The handwriting on the crumpled letter is childish. The words are simple:

"Dear Brother and Sister-in-Law: It is very cold. They sent us to dig a trench for a cannon. I'm on top of a hill. It is a pretty place. You can see the whole sea, the town, the coast. It's all very beautiful, but not when you're here like this, sleeping in a cave underground and eating only when the mess truck comes around.

"They told us today that the English would come between the 24th and the 28th and the fighting would start, but I don't believe a word of it, because the news on the radio says the negotiations are still going . . . .

"Don't worry about me, the only bad thing is the wind and the cold . . . . I love you very much and I miss you. Guillermo."

In a small square house in this faraway village on the pampas, Jorge Duverni, 27, reads and rereads his brother's last letter. Until three weeks, ago, Guillermo, 18, a private in the Argentine Army, wrote his family every day from the Falkland Islands, known here only as the Malvinas.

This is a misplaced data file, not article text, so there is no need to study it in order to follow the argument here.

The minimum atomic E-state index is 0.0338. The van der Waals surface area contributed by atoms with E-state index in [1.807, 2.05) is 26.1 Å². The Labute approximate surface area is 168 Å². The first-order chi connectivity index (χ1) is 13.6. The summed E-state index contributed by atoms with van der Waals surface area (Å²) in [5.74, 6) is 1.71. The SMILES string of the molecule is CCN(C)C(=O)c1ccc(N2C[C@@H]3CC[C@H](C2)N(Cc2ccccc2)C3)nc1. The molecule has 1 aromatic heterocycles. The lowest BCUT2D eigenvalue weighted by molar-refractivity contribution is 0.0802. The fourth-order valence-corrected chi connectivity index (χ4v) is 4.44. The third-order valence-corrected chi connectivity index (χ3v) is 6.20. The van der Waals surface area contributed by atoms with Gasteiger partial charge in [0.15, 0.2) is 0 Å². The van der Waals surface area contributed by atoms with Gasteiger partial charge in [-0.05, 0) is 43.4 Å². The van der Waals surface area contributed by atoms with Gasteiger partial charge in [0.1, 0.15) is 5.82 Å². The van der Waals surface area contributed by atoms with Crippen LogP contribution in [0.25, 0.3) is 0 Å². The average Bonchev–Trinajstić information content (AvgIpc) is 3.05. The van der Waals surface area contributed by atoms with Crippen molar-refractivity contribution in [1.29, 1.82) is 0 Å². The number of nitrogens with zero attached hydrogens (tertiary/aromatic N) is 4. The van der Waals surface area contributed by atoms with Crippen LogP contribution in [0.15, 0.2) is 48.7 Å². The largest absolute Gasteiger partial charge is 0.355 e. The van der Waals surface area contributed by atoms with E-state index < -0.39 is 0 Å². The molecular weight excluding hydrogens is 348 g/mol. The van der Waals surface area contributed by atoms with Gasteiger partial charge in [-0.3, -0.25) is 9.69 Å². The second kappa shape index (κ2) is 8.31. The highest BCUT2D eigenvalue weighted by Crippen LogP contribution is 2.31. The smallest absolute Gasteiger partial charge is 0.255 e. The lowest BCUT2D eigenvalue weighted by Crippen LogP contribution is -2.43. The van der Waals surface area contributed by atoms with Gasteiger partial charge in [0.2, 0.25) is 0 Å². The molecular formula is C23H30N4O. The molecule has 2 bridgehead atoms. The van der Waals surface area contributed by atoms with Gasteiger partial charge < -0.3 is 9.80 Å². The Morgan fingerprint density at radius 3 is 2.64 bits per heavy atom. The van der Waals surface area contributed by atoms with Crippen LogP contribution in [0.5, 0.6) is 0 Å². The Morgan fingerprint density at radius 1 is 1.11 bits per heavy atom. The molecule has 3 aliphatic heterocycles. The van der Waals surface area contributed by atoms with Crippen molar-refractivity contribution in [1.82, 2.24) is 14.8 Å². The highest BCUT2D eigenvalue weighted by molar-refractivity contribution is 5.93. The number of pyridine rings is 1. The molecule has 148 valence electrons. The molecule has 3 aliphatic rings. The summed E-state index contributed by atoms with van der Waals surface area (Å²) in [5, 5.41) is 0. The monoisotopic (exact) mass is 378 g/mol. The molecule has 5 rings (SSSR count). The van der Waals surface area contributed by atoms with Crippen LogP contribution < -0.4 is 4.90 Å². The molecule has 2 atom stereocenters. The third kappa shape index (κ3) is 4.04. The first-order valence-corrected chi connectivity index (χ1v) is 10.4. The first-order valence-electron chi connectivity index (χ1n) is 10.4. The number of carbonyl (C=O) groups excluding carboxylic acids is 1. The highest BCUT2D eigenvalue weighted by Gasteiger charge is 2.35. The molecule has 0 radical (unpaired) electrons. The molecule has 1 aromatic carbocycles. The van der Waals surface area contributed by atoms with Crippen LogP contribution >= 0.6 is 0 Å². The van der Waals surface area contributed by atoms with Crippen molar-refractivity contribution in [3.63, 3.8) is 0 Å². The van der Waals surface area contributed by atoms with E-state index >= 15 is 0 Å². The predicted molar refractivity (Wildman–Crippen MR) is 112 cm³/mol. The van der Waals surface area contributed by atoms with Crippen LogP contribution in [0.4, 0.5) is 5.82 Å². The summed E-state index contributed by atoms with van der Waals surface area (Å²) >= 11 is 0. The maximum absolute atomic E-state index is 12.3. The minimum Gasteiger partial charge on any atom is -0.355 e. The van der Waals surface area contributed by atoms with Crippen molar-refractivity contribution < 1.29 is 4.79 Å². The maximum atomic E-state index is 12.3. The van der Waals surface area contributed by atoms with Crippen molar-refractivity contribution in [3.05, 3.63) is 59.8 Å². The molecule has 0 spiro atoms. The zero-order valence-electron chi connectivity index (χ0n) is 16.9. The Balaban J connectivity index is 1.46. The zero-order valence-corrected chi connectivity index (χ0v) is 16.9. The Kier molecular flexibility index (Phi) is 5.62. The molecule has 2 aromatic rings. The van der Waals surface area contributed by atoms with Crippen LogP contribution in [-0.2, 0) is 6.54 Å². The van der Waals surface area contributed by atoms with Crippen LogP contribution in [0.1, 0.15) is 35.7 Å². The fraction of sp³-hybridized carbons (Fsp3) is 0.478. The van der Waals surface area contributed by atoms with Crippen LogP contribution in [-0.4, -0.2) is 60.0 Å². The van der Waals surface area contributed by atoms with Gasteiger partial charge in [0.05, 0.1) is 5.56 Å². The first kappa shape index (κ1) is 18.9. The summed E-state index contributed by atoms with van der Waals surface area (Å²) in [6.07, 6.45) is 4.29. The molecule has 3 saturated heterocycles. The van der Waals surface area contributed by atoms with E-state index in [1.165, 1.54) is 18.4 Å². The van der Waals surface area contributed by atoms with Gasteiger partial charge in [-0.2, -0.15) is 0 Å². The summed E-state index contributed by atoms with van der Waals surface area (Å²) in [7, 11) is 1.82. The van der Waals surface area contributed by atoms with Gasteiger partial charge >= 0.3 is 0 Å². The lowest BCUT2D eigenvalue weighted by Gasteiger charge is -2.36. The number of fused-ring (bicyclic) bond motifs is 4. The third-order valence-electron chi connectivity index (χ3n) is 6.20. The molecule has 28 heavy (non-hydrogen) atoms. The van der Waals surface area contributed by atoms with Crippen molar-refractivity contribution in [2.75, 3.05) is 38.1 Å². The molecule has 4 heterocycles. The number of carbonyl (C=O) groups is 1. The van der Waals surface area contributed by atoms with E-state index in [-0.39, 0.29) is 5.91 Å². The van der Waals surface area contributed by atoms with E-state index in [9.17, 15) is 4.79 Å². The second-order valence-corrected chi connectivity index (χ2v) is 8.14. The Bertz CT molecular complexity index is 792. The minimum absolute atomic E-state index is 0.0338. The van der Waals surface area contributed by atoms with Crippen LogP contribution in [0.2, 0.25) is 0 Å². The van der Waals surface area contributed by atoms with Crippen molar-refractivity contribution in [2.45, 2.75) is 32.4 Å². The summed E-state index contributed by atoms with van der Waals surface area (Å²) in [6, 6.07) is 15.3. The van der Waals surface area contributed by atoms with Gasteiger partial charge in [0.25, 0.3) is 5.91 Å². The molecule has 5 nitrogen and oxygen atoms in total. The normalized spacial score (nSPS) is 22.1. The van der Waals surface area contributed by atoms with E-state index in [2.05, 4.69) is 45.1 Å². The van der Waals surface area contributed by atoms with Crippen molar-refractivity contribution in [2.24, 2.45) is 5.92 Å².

"But we've heard no news since April 27," said Duverni, a coach at the local technical school. "We've sent three prepaid telegrams--you get 11 words, no charge--just so he could tell us he's fine. But nothing. Every day I'm scared they're going to tell me he's dead."

In Carlos Casares, a dusty little town in a cornfield five hours' drive from Buenos Aires, they call it la situacion, or el problema.

More than a thousand miles southeast of here, in the middle of the ocean, men are dying. But it is a situation, a problem. No one wants to call it a war.

Duverni and his neighbors sit glued to their transistors. But the government-controlled radio does not talk about dead Argentine boys. The chatter is of victory and downed English planes and how the British landing has been "controlled."